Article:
Okay, so it’s not all about how to ‘frame’ climate change to make it more acceptable; the substance of policy matters. For instance, the unfolding debacle in the UK concerning how it meets its carbon targets and whether a renewable energy target is helpful in this regard or a hindrance is not a matter of framing but of raw policy. The debate is however playing out in a political context that could quite easily lead to support for existing policy ebbing away. So as well as addressing the policy challenges, we need to pay close attention to how people are engaged in the debate; if there was a broad concensus on the issue then backsliding would not be an option and progress would be easier (to state the obvious).
Framing and its relationship to policy (i.e. does the way an issue is framed have implications for the way policy is designed – we think so) is thus of a high order of importance.
Partly out of naked self interest, as I’m chairing the event, I thought I’d flag a public debate taking place next Monday afternoon, 16 May, at UCL which focuses precisely on how to frame and communicate climate change. Some big hitters, such as Professors Chris Rapley and Mark Maslin of UCL and Prof. Nick Pidgeon of Cardiff are taking part.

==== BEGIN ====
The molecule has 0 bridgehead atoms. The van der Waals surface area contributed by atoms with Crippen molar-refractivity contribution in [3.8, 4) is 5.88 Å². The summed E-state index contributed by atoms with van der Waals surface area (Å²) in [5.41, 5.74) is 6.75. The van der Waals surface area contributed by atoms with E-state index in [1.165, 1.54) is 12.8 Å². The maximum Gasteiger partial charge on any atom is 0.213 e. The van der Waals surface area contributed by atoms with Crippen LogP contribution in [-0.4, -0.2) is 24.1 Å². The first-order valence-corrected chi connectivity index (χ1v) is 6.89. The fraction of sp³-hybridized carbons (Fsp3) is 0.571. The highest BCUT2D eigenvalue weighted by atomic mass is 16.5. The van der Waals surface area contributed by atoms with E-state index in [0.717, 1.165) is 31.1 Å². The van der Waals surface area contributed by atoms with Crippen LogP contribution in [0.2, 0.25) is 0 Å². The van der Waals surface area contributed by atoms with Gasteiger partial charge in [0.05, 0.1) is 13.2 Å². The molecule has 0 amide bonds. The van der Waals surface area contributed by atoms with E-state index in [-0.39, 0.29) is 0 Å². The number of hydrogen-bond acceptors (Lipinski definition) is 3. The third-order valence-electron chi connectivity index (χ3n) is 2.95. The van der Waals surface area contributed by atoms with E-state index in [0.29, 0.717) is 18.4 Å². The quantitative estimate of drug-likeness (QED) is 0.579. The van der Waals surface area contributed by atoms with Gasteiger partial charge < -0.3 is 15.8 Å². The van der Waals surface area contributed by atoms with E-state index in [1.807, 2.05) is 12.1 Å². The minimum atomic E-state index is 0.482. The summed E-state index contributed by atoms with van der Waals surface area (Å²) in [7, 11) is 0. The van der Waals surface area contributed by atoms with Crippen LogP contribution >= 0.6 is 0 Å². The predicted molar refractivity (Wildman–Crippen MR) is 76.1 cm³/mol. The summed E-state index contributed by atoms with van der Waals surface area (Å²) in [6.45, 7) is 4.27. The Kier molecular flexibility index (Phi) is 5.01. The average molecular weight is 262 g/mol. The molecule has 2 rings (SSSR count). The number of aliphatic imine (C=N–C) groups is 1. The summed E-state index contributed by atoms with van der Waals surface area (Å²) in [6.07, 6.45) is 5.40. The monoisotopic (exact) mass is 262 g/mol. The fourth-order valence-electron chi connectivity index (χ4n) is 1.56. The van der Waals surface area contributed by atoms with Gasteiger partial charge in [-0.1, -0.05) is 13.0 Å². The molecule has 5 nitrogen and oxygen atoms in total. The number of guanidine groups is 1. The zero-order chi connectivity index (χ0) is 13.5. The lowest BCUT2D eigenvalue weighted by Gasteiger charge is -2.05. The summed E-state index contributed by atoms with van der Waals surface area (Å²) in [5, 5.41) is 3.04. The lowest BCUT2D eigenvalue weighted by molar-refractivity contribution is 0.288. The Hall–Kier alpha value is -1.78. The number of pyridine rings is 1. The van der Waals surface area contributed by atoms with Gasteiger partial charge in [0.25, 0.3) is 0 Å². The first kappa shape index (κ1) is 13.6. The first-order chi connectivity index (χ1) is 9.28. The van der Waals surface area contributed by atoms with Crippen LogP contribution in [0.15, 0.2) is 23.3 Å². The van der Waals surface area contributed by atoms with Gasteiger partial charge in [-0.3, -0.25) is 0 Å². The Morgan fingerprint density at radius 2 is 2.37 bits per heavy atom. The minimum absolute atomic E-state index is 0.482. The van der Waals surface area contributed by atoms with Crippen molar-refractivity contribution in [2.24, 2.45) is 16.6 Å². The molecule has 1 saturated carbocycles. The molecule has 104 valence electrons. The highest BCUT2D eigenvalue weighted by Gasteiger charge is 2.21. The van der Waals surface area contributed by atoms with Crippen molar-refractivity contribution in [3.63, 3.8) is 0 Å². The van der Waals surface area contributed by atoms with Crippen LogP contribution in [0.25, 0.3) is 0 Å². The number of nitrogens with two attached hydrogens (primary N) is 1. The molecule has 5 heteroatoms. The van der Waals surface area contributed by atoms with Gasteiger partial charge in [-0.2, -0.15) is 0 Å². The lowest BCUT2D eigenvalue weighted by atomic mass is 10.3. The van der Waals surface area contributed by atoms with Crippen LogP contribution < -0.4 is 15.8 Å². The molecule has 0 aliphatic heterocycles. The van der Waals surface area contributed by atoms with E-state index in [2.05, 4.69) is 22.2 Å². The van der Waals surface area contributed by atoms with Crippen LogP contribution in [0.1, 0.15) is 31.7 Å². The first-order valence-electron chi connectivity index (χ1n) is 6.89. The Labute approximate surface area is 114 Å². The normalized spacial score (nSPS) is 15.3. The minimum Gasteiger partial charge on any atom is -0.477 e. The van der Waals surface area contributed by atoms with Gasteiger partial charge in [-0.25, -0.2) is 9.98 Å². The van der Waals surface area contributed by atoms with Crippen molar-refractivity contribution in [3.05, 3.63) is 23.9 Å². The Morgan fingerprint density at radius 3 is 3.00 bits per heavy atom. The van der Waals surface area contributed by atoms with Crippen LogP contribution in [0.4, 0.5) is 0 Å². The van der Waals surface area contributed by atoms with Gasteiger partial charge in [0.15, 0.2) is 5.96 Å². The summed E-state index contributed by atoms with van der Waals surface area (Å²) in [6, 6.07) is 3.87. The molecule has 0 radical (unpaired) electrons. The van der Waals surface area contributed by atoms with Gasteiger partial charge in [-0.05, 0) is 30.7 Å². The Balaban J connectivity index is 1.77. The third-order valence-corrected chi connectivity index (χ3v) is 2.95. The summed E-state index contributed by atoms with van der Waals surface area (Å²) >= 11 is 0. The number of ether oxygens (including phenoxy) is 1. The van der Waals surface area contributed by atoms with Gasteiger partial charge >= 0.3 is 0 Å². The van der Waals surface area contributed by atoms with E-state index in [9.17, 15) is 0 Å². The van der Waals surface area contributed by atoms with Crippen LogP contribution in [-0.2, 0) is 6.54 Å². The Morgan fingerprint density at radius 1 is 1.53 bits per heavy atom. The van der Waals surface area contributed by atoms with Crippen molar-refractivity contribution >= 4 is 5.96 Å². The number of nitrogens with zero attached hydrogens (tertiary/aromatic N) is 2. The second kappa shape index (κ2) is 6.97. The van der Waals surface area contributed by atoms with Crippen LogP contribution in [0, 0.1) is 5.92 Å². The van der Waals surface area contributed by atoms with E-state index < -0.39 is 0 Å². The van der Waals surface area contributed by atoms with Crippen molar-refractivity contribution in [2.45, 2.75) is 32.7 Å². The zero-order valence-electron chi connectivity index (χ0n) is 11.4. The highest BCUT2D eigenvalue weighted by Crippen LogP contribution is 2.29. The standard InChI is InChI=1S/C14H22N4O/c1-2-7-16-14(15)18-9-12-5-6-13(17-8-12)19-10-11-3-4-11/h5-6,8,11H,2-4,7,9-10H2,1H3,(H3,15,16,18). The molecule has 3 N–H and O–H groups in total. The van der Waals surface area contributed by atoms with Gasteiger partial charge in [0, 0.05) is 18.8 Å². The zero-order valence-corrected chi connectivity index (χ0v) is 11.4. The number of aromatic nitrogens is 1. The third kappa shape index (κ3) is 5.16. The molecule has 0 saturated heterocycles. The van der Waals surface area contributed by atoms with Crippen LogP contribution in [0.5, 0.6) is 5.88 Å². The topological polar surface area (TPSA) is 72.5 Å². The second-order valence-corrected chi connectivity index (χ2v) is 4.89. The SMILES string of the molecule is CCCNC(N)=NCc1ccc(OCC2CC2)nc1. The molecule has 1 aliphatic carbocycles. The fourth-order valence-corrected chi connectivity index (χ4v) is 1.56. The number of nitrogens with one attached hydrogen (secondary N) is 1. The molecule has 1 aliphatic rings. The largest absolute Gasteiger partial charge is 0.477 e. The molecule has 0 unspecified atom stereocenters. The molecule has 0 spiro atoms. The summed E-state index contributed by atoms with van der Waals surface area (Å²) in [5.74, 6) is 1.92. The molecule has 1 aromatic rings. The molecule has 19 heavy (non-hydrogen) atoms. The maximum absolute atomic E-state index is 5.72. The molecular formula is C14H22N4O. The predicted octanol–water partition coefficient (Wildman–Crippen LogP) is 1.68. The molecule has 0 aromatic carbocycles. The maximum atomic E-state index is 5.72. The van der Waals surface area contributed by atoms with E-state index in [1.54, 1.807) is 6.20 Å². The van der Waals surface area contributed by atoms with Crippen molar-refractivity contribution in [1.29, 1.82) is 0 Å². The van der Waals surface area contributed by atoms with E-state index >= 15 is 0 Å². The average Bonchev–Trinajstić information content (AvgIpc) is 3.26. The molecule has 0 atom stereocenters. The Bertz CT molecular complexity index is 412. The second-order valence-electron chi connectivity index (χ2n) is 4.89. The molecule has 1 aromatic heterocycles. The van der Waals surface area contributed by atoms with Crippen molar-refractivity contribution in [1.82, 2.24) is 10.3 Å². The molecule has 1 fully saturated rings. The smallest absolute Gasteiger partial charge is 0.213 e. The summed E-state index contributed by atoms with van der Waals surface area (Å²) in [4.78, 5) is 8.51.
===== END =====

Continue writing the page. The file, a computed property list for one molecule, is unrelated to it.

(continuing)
I know from conversations with the science community that it has been badly bruised in recent debates. But it would be a shame if this event focuses only on the problems scientists face in taking a complex and not fully resolved (although not inconclusive) scientific enquiry into the public arena. Perhaps the more interesting questions (that it will be up to the audience to raise along with me in the chair) are those concerning how we frame and execute climate change policy now that people are beginning to understand its costs and how they will fall.
Here’s the cast list for the afternoon:
The role of science in the climate change debate
Professor Mark Maslin,UCL Geography and Co-Director, UCL Environment Institute
Response from Professor Nick Pidgeon, Director, Understanding Risk Research Group, University of Cardiff
Public attitudes to climate change
Professor Chris Rapley, UCL Earth Sciences
Response from Dr Jane Gregory, UCL Science and Technology Studies
Climate change and the policy context
Professor Maria Lee, UCL Laws
Response from Dr Slava Mikhaylov , UCL Political Science
Summing up from Professor Yvonne Rydin (Director, UCL Environment Institute)